FORMER Dundee Stars player-coach Dan Ceman’s first game in the Elite League 10 years ago was a baptism of fire, but it did give him an excellent grounding as he began his coaching career.

Stars were thrashed 6-0 in their first EIHL game on September 5, 2010, by Sheffield Steelers after joining the top flight and it went on to be a campaign not without its issues as they made the transition from the five-team Northern League.

For Ceman, despite his many years of experience as a player, it was a very different world on that opening night as he took his first steps as a player-coach.

“It was a baptism of fire for sure,” he said. “We were learning as we went and made mistakes. We didn’t have a lot of money to work with and it was a case of trying to see what worked and what didn’t.

“My major role was bringing in a team within the budget and I spoke to as many people as possible, but this was it for me. What I learned from Dundee
helped lay the foundation as a coach, especially the recruiting side, and I’ve taken that to the other roles I’ve had since I left the UK.

“It was years’ worth of experience in one summer. I was thrown right into it, but it gave me a huge foundation of information to build from.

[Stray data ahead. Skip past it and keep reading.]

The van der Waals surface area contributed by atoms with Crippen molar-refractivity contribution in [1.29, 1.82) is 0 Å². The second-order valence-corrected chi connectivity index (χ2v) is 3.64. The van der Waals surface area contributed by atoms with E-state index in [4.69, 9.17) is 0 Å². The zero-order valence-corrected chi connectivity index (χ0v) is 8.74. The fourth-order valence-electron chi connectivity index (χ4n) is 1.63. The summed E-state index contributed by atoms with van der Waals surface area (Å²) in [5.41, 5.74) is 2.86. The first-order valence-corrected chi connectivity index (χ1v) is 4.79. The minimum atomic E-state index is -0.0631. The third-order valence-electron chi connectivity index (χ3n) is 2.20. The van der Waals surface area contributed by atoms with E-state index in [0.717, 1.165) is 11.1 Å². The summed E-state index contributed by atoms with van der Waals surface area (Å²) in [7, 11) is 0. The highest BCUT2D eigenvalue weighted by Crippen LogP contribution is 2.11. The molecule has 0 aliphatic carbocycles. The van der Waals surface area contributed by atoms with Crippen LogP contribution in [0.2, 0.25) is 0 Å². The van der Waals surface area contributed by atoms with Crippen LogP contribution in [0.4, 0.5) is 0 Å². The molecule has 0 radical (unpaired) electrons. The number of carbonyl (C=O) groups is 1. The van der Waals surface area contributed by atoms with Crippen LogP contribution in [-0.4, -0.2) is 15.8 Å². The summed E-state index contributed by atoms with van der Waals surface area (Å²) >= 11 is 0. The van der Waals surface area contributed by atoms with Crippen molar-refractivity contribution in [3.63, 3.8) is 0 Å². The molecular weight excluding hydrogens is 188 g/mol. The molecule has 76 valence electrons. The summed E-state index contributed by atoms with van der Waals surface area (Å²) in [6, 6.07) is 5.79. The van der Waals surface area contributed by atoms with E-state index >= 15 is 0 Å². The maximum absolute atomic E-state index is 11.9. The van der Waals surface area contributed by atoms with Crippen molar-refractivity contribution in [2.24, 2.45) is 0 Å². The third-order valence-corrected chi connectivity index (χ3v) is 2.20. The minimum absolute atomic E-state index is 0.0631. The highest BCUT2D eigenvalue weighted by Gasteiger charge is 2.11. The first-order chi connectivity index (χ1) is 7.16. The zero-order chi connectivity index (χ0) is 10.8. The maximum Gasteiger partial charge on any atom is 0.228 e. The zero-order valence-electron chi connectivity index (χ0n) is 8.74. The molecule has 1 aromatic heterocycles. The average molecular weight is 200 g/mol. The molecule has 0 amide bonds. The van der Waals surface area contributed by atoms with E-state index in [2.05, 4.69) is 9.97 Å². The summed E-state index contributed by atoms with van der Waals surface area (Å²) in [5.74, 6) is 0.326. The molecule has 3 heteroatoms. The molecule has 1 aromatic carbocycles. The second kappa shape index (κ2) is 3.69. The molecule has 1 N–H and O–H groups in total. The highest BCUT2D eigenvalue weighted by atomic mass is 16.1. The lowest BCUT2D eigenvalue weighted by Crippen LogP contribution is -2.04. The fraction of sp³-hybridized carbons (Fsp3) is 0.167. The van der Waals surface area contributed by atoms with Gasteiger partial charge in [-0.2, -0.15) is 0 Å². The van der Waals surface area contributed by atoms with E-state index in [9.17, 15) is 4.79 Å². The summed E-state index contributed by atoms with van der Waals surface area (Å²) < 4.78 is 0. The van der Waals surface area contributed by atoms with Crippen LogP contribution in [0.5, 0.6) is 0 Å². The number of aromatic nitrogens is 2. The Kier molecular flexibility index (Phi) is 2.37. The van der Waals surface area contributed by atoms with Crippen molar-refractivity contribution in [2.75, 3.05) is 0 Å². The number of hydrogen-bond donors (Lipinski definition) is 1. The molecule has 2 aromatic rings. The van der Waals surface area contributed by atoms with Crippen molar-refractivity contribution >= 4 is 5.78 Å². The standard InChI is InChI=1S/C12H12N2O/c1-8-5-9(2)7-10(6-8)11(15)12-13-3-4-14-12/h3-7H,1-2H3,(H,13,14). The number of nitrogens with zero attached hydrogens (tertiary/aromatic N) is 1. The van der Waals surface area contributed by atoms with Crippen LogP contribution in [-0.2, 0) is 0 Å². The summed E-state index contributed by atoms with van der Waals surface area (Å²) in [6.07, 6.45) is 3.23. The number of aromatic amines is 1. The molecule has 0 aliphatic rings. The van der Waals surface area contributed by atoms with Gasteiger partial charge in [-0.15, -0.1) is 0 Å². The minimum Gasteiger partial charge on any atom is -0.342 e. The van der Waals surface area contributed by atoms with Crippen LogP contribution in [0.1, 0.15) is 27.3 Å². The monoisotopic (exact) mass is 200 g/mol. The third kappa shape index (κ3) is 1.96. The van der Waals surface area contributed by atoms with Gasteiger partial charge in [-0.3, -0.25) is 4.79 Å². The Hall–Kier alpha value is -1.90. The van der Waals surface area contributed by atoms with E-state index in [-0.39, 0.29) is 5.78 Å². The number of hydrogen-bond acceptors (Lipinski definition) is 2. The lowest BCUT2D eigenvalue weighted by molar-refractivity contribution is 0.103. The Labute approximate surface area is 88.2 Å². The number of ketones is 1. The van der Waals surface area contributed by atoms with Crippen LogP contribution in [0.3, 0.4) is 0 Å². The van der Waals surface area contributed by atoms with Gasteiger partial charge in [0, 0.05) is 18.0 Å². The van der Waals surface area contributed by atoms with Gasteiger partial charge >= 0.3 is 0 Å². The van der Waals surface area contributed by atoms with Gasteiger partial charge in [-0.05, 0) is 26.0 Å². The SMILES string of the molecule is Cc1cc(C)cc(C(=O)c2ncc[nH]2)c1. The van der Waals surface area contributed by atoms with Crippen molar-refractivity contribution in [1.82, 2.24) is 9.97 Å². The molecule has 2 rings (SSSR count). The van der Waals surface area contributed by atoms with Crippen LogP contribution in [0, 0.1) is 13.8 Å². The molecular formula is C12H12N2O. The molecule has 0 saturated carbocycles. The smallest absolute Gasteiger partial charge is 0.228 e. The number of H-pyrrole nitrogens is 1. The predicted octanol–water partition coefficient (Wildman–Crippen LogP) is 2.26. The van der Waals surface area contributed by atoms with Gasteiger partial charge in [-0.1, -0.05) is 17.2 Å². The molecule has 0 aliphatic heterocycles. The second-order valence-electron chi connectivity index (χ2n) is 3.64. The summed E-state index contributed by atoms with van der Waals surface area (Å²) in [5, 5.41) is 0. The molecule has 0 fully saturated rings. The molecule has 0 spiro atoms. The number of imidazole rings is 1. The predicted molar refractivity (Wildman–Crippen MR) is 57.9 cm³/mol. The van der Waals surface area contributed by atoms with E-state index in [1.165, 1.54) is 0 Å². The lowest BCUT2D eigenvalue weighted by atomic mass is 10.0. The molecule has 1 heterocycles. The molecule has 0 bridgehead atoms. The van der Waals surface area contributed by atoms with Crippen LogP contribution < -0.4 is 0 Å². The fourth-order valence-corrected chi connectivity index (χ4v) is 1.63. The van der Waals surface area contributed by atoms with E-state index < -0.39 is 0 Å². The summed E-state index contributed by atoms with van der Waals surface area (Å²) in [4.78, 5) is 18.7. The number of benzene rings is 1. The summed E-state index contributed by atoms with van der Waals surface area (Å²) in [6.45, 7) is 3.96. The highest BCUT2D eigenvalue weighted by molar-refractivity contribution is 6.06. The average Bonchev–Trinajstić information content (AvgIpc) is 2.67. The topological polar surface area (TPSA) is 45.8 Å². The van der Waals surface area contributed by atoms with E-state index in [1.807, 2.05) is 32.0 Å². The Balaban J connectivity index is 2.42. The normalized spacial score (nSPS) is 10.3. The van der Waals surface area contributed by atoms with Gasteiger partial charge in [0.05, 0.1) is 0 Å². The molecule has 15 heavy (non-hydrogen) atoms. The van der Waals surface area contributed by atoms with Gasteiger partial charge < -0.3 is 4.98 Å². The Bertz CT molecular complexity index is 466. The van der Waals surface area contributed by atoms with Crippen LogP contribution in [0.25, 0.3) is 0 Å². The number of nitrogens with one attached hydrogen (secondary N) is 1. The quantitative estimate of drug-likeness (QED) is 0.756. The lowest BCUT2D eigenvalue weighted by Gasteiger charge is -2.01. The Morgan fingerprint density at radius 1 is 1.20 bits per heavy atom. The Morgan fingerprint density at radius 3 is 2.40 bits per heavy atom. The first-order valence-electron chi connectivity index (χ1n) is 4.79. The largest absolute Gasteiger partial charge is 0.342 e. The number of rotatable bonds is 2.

“Looking back, my biggest recollection from that first game was a lot of excitement, particularly in the build-up to it. It was daunting, going into an experience where the budget we had was nothing like what the big teams had.

“It was nerve-racking, especially coming up against Sheffield, which was always going to be a tough task. We got beat pretty good, but didn’t have expectations of going in and competing with the top teams right away.”

Stars, along with the Braehead Clan, as they were then, came into the league in the same season and while the Clan started later, Dundee’s introduction to life with the big boys was hard, losing 16 straight games before finally winning against the Cardiff Devils at the end of October.

Ceman was sacked by the Stars in the middle of his second season, but has gone on to become a well-regarded coach, winning titles in Denmark with Sonderjyske and Slovakia with Banska Bystrica before moving to Austria with Villacher in the summer.

As the years have moved on, Ceman has not had the time to follow his old team as closely  as he used to, but he says that day 10 years ago confirmed what he wanted to do with the next phase of his career.

“It’s a time I look back on fondly and that first year was magical in so many ways,” he said. “We had a brutal start. It wasn’t fun as the losses mounted and soon we made some decisions which improved the team.

“After I left, I followed things closely for a number of years because of the guys I knew who were still playing, but I must admit, I’ve fallen out of touch. As my career has progressed, I have less time to do stuff like that, plus we’ve added one to the family too.

“But my time in Dundee confirmed that coaching was what I wanted to do and it made it clear to me that I was ready to take that on. Ten years on, I think I’ve done okay.”